Description

BACKGROUND OF THE INVENTION

1. Field of the Invention

The present invention relates to the field of a networked computer system. Specifically, the present invention relates to the transfer and synchronization of multiple data streams across a computer network or various types of communication media.

2. Description of Related Art

In a networked computer system, it is often necessary to send multiple streams of data to a remote network site. Typically, the streams of data must be processed in the correct order and synchronized with respect to each data stream. For example, audio and video streams in a teleconferencing application must be synchronized to provide the correct relationship between the audio and video data. Conventional systems implement data streams as a plurality of data packets that can be independently transferred across a network. Currently, packetized data streams may be synchronized by interleaving the data packets that make up the streams in such a way that the packets are sent to the network in synchronized order. This interleaving method has several drawbacks. First, not all networks can guarantee an in-order delivery of data packets. The synchronization between data streams may be lost by a network that randomly delays the transfer of a data packet. Secondly, even if in-order delivery of packets is guaranteed, the interleaving method does not allow synchronization of data streams where the data stream cannot be sent in a single interleaved stream. For example, where the data streams are sent on different network channels, two different network addresses, or on different networks, the data streams cannot be sent in a single interleaved stream. In other situations, multiple originators or producers of data streams (i.e. servers) may exist on a network. In this case, data streams from a single server must be synchronized with respect to each other; but, synchronization from one server to another may not be required. In other situations it may be necessary to mix a set of data streams originated by multiple servers into one unified data stream for delivery to a client network node. For example, instead of two servers each sending an audio and video stream to a client node for processing, it may be more efficient to mix the audio signals into a unified stream which then must be synchronized with both video streams. Conventional systems are incapable of providing these multiple levels of data stream synchronization.

Thus, a better method for synchronizing multiple independent data streams in a networked computer system is needed.

SUMMARY OF THE INVENTION

The present invention is an apparatus and method for synchronizing multiple independent data streams in a networked computer system. In a computer network having a plurality of computer systems coupled by a communication medium, one of the plurality of computer systems being a server system, a different one of the plurality of computer systems being a client system, a method for synchronizing a data stream transferred from the server system to the client system, the method comprising the steps of: 1) capturing information into a data packet, the capturing step being performed by the server system; 2) storing time information into the data packet, the time information indicating when the capturing step is complete; 3) transferring the data packet to the client system across the communication medium; 4) initializing a virtual server system clock if the data packet is a first data packet is the data stream; 5) retrieving the time information from the data packet; 6) comparing the time information with the virtual server system clock; and 7) processing the information in the data packet if the time information indicates a time equal to a time indicated by the virtual server system clock. The present invention further includes the steps of: 1) scheduling processing of the information in the data packet if the time information indicates a time later than a time indicated by the virtual server system clock; and 2) discarding the data packet if the time information indicates a time earlier than a time indicated by the virtual server system clock.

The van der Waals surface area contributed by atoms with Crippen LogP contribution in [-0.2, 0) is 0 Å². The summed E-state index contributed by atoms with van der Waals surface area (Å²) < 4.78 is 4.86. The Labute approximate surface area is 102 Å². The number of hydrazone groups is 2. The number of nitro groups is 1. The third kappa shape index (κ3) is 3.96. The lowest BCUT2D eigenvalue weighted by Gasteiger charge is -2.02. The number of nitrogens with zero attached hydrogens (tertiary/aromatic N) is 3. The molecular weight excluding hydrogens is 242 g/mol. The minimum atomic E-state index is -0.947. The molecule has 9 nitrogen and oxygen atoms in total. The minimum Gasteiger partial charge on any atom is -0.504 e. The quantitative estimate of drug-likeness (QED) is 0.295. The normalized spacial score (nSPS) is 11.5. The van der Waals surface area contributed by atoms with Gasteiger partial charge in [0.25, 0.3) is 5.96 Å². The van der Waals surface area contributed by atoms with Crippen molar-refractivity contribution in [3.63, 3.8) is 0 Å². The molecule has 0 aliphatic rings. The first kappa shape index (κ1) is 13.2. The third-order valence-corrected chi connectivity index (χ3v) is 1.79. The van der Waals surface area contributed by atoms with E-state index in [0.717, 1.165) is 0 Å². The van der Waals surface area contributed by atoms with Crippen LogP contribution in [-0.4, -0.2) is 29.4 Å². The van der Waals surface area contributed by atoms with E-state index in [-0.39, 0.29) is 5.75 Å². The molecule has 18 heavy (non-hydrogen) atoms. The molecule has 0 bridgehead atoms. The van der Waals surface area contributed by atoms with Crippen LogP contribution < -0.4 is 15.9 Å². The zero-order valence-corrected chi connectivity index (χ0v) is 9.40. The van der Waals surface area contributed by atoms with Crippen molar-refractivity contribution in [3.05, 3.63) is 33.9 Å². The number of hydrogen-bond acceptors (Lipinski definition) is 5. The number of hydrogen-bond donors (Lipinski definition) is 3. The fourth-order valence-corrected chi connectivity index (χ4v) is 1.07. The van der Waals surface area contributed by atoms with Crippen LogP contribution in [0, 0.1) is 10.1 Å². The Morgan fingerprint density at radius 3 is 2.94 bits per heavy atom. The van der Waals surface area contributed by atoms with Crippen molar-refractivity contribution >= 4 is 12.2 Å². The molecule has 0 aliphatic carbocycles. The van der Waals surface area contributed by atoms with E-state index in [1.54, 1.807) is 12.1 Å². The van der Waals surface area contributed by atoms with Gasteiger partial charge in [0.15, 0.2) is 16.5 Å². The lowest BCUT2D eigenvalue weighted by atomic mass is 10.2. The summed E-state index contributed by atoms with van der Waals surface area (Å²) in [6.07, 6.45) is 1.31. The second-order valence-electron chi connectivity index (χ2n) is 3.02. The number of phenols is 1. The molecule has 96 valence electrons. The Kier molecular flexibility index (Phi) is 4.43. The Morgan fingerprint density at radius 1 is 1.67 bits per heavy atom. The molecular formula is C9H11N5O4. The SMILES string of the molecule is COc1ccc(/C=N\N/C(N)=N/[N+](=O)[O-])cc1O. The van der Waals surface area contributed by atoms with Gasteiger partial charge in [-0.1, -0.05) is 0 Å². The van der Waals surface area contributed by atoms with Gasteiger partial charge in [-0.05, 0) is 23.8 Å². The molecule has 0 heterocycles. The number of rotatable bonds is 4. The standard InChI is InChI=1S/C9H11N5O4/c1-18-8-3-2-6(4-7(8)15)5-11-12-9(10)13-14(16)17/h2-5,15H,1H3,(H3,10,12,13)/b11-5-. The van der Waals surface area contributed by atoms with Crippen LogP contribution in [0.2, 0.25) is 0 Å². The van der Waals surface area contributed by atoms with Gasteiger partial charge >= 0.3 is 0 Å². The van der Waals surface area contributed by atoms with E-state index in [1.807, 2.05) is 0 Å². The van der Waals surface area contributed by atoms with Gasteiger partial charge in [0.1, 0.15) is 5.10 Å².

It is therefore an advantage of the present invention to provide a means and method for time stamping packets of a data stream. It is a further advantage of the present invention to provide a means and method for synchronizing data streams arriving from one server and providing them to a client in the same time sequence as they were captured. It is a further advantage of the present invention to provide a data stream synchronization means and method wherein data streams may take independent paths across a network. It is a further advantage of the present invention to provide a means and method for mixing a plurality of data streams for playback in one unified stream.

These and other advantages of the present invention are fully described in the following detailed description of the preferred embodiment.

BRIEF DESCRIPTION OF THE DRAWINGS

FIG. 1 is a block diagram illustrating the computer system hardware used in the preferred embodiment.

FIG. 2 illustrates a typical network environment in which the present invention operates.

FIG. 3 illustrates a multiple server, multiple client network environment.

FIG. 4 illustrates a time line with associated data packets of a data stream.

FIG. 5 illustrates the data structure of a data packet.

FIGS. 6 through 9 are flow charts illustrating the processing logic of the present invention.

DETAILED DESCRIPTION OF THE PREFERRED EMBODIMENT

The present invention is an apparatus and method for synchronizing multiple independent data streams in a networked computer system. In the following detailed description, numerous specific details are set forth in order to provide a thorough understanding of the invention. However, it will be apparent to one of ordinary skill in the art that these specific details need not be used to practice the present invention. In other circumstances, well known structures, materials, circuits, and interfaces have not been shown or described in detail in order to not unnecessarily obscure the present invention.